Ever wanted to go to Rio?

How to get to Rio from cover

Australian children’s and young adult author, Julie Fison, has a new book out this month called How To Get To Rio. It’s part of a cool new Choose Your Own Ever After series that lets the reader decide how the story goes. I have loved this concept ever since I read The French Lieutenant’s Woman which had three possible endings.  How To Get To Rio has seven possible endings – I can’t wait to explore them!  So today I have invited Julie to share with us a little about her latest book and upcoming projects.

Tell us more how this series works

Julie:  The Choose Your Own Ever After series is a very positive series for tweens. The reader has a series of choices to make throughout the story, and with every decision, there’s a consequence. There are no nasty endings in this series, but the message is clear – choice, not chance, determines our future. Opportunities might come our way by chance, but it’s what we choose to do with them, that is important.

That’s so true!

And what about your new book?

Julie:  The series kicks off with Hot, Cold Summer by Nova Weetman and my story, How To Get To Rio. In this one, schoolgirl Kitty McLean has to choose between going camping with her best friends or going to an exclusive beach resort with popular-girl Persephone. She wants to spend the holidays with her besties but she also wants to get to know Persephone better. The beach holiday has an added attraction – the very cute Rio, is going to be there. The decision is the first of many choices Kitty has to make in the book.

How did the pick-a-path format differ from other books you have written?

Julie:  In the other stories I have written, the main character comes up against a problem early on in the story, and spends the rest of the book trying to resolve it. How To Get To Rio is basically seven short stories in one, but they all evolve from the same opening chapters. That meant a lot of threads had to be woven into the opening chapters so they could all unfold in different paths. The plotting was a big challenge! But I had fun working out where equally appealing choices would lead. I’d love to backtrack on my own life and work out where I would have ended up if I had decided not to leave Australia at the age of 21 looking for adventure!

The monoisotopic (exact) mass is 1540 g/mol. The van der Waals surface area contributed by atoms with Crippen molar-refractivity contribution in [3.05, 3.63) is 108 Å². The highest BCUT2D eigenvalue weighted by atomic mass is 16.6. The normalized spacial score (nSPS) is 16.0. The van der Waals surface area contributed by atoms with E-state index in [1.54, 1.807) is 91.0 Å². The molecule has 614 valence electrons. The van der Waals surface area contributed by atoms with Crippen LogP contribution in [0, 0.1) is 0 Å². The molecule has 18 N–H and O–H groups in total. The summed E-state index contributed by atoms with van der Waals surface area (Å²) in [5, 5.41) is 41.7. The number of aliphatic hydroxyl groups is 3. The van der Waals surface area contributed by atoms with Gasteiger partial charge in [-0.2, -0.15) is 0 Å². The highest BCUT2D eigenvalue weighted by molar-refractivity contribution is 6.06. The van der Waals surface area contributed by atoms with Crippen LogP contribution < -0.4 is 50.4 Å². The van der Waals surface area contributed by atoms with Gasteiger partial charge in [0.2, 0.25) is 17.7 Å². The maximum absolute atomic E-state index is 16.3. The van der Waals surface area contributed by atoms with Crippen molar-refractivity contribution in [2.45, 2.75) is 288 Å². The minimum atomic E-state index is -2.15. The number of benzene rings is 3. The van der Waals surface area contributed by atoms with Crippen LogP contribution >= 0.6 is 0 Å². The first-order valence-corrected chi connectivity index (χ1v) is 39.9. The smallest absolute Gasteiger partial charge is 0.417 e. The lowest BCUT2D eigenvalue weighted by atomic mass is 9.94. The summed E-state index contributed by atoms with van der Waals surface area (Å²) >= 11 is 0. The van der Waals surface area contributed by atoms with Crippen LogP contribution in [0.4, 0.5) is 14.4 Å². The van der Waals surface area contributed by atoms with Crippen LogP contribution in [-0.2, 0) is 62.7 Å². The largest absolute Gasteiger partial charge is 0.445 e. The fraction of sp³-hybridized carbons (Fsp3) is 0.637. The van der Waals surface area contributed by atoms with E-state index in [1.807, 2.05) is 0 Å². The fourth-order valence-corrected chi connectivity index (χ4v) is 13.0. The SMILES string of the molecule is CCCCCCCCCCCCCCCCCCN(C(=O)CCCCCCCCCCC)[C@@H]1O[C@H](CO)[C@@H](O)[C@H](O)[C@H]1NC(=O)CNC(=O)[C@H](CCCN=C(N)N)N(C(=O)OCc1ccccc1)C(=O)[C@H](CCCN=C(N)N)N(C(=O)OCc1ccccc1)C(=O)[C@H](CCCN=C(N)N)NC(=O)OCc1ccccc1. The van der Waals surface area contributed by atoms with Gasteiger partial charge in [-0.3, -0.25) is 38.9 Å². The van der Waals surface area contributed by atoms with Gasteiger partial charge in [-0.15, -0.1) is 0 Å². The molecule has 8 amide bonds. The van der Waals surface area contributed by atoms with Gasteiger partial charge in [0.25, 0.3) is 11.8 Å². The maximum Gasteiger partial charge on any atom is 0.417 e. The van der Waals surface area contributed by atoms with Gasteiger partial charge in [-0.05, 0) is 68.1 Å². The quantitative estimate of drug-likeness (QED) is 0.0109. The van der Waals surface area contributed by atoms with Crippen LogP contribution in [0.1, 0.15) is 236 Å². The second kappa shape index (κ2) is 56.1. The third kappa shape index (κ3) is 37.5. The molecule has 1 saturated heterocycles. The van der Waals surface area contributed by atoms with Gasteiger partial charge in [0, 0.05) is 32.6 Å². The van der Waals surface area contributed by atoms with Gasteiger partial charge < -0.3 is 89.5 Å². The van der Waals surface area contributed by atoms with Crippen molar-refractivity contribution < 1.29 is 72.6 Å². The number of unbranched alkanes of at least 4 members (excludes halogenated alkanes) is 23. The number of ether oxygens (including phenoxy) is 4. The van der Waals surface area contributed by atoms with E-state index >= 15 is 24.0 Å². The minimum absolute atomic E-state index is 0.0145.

Where does your writing inspiration come from?

Julie:  I was a television news reporter for many years, but the idea of writing fiction crept up on me during a family holiday on the Noosa River, in Queensland. My sons teamed up with friends and spent the holidays exploring sandbanks, dodging stingrays, building camps, avoiding snakes and generally having a boys’-own adventure. I was inspired. The result was a series of adventure stories for young readers called Hazard River. The books are fast-paced and fun with an environmental twist.

Every beach holiday and camping trip I’ve ever been on – as a girl and as a mother – is in How to get to Rio. It’s essentially about friendship, but it’s also full of family food fights, leech attacks, shopping expeditions, beach soccer and of course boys. It’s action-packed!